The second hurdle on the road to stardom lies in preparation. The branch in our country lacks theoretical and practical “lining”. It is a pity that even in the time of socialism, the basics of classical French cuisine were taught in technical schools of public catering, and today, against the background of almost limitless possibilities of access to information, everything is left in the style of the Balkan syndrome “what if” and in these specialized schools study advertising and management, because apparently the other is still perceived as shameful.
In third place comes literacy, or rather the lack of it. Everything in cooking begins, continues and develops outside Bulgaria. If we take the information only from Bulgarian sources, there is no way to read and understand about fundamental discoveries in the culinary culture of the last and this century, there is no way to get into the content of the words “sustainability” and “carbon footprint”; we have no way of realizing that steak, salmon, tuna, and shrimp do not belong in the present, and accordingly, we have no way of communicating our culinary achievement to the world.
It became clear that the Michelin “recognition” is for everything from the plate to the wine to the interior to the tableware, without any or all of these elements being expected to be expensive or luxurious. One thing, however, although officially it does not play a significant role, is always under scrutiny and that is the service: it must be professional and adequate to the type of establishment.
In Bulgaria, the service and the customers do not like each other: some of them work on compatibility and only for a short time, respectively – unprofessionally, others consider the staff not as a service unit, but as a salving unit. So the only solution to start thinking about applying for a Michelin star, it seems, is the emergence of family restaurants in which everyone works equally, identifies with the work, which for them is not only not shameful, but a source of pride and in which, of course, the above requirements are met.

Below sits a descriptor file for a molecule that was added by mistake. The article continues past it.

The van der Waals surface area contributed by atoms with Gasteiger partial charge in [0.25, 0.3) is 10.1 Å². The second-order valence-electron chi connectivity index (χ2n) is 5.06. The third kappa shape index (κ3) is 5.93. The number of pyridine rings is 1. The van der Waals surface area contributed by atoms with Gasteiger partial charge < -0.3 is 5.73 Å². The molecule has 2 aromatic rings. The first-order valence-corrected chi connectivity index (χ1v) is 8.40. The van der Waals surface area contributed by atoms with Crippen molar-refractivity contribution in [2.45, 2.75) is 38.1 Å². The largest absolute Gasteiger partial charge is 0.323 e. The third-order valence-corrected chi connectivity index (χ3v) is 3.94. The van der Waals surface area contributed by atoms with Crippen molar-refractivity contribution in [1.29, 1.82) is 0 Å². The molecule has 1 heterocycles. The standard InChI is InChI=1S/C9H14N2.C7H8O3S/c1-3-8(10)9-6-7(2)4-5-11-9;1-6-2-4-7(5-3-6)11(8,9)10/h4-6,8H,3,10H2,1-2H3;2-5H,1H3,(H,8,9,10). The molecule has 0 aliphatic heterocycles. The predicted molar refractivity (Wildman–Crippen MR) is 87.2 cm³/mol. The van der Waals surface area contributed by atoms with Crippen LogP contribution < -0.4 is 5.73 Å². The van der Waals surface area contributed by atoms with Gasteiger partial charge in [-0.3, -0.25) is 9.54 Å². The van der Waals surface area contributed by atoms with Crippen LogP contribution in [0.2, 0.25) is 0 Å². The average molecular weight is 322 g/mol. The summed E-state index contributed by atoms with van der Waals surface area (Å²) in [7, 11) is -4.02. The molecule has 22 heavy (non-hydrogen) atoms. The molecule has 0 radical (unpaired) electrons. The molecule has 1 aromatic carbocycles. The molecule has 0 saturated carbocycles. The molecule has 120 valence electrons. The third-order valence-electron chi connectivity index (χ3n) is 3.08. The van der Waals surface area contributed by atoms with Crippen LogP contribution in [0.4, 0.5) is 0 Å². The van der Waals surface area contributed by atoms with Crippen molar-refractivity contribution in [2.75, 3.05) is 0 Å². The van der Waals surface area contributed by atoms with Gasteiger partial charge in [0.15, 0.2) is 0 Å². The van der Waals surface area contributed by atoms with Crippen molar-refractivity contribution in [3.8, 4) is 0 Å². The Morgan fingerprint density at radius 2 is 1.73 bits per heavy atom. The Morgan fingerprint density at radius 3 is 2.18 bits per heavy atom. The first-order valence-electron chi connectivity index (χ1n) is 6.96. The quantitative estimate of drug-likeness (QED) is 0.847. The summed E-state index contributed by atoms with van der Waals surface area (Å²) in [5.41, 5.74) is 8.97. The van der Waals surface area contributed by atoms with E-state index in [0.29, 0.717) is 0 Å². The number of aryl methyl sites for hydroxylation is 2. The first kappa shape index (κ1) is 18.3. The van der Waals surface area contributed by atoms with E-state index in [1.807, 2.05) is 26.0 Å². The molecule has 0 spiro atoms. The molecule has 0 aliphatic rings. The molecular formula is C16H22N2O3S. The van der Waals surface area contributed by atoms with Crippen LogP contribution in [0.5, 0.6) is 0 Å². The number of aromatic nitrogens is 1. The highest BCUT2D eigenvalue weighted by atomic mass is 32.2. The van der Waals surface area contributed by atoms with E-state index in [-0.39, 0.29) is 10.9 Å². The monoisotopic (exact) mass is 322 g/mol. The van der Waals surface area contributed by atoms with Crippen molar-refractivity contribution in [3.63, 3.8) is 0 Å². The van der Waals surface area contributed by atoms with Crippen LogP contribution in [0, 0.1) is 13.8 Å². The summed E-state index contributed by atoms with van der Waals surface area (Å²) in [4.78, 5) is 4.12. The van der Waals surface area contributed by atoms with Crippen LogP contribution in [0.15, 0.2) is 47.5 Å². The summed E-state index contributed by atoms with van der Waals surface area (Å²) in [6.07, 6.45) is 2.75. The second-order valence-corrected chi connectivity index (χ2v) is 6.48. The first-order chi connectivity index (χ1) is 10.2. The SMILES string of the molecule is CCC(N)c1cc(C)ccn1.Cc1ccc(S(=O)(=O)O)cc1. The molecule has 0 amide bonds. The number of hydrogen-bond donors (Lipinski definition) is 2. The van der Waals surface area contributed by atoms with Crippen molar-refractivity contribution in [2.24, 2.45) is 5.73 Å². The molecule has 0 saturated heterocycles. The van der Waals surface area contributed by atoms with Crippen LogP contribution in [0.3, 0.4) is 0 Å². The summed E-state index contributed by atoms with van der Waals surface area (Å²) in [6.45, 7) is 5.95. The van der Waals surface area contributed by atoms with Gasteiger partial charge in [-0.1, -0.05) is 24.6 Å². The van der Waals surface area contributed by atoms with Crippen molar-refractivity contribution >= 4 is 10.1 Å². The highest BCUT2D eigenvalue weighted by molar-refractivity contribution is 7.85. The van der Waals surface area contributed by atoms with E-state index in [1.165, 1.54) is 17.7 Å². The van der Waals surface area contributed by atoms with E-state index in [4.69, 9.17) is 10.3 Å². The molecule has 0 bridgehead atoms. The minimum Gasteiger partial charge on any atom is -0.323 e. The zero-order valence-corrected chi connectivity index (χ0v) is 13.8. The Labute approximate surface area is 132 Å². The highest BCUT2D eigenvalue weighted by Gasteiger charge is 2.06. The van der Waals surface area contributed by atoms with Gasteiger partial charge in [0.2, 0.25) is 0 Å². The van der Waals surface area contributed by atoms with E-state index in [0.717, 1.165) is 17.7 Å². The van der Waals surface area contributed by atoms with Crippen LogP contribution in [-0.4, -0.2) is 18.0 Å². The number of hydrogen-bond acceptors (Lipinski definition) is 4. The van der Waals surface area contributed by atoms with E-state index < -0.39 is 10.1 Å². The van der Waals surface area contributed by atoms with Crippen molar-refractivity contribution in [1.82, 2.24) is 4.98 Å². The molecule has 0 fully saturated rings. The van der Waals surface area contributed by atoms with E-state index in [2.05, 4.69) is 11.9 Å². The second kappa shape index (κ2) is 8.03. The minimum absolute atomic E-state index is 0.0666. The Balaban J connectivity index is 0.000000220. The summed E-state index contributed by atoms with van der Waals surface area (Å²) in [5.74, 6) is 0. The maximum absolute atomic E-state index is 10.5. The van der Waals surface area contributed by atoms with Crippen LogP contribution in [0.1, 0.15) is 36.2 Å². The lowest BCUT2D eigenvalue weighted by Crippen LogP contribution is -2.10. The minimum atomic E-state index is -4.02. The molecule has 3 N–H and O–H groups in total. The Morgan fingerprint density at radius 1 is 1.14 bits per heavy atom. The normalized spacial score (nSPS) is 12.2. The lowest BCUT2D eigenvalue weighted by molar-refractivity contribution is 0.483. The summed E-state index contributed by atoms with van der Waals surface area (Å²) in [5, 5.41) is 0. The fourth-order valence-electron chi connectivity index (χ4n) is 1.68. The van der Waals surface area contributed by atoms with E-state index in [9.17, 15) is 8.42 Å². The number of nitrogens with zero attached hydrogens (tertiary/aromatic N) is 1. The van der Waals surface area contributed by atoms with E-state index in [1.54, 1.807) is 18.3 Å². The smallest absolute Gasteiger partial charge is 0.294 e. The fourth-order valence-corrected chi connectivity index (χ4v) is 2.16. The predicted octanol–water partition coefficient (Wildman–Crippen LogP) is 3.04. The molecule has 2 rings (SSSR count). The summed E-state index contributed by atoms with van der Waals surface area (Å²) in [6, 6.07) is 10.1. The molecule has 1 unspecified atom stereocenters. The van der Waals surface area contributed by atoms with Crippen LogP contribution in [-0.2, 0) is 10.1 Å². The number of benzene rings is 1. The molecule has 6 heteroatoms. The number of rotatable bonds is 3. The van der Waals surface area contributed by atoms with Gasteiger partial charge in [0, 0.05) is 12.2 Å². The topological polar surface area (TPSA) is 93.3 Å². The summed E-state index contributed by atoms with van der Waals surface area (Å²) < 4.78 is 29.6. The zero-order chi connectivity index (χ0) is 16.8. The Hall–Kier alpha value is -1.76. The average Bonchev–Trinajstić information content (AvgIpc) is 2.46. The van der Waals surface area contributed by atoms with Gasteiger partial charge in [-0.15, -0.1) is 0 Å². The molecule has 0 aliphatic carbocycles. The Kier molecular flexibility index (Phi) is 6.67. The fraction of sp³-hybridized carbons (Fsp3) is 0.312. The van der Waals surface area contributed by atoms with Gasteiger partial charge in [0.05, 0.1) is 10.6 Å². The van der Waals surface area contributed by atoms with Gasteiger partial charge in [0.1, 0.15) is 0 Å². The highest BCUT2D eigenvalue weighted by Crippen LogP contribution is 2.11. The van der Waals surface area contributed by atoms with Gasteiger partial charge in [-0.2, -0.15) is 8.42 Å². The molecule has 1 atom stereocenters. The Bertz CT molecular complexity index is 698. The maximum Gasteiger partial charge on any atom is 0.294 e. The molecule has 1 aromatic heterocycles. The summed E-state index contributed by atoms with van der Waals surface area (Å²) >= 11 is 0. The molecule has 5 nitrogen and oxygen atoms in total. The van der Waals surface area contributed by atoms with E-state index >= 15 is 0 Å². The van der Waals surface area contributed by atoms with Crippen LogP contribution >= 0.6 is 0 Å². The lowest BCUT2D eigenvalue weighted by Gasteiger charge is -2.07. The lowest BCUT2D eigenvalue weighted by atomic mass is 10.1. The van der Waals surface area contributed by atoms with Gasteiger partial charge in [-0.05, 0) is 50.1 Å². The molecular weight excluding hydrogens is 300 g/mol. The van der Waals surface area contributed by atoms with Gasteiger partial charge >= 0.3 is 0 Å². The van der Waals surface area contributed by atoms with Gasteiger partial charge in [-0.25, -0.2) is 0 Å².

In Western culinary culture, wine and gastronomy have sat together at the table for centuries and the interplay between them makes the sensory experience extremely beautiful and often unforgettable. There are quite a few Michelin-starred Asian restaurants that don’t serve wine, but otherwise it’s normal to see an impressive, if not long, wine list at most award-winning restaurants. An important clarification is that the 21st century is impressed by slightly different wines than the 20th. It’s no longer so exciting to have dozens of vintages of shamelessly expensive Burgundy, it’s more important to have an approach in composing the leaves. And it can be based on different criteria: presenting only local varieties, only regional wines, wines from only one variety but from all over the world, wines from sustainable vineyards, mainly sparkling wines – the options to play here are significant and the inspectors have an eye and nose to appreciate a worthy wine list. In this regard, Bulgaria can “boast”, alas, of ignorance and disinterest. The chefs of Michelin restaurants usually have their own selection within the wine list or an impressive collection of their own, while those in our country drink brandy and whiskey. It’s not about money, it’s about culture.
Still, the road leads to Bulgaria having “stars” years from now. We need, perhaps, someone “from the outside” to show us that we can. The example of Gianfranco and Anna Chiarini and their restaurant Dieci in the village of Devino near Veliko Tarnovo is more than indicative (the two opened a restaurant in the village with the ambition of winning a Michelin star, note ed.). This is perhaps the karma of the Bulgarian: for the foreigner to come and prove on the spot that there are no impossible things, as long as he has passion and desire.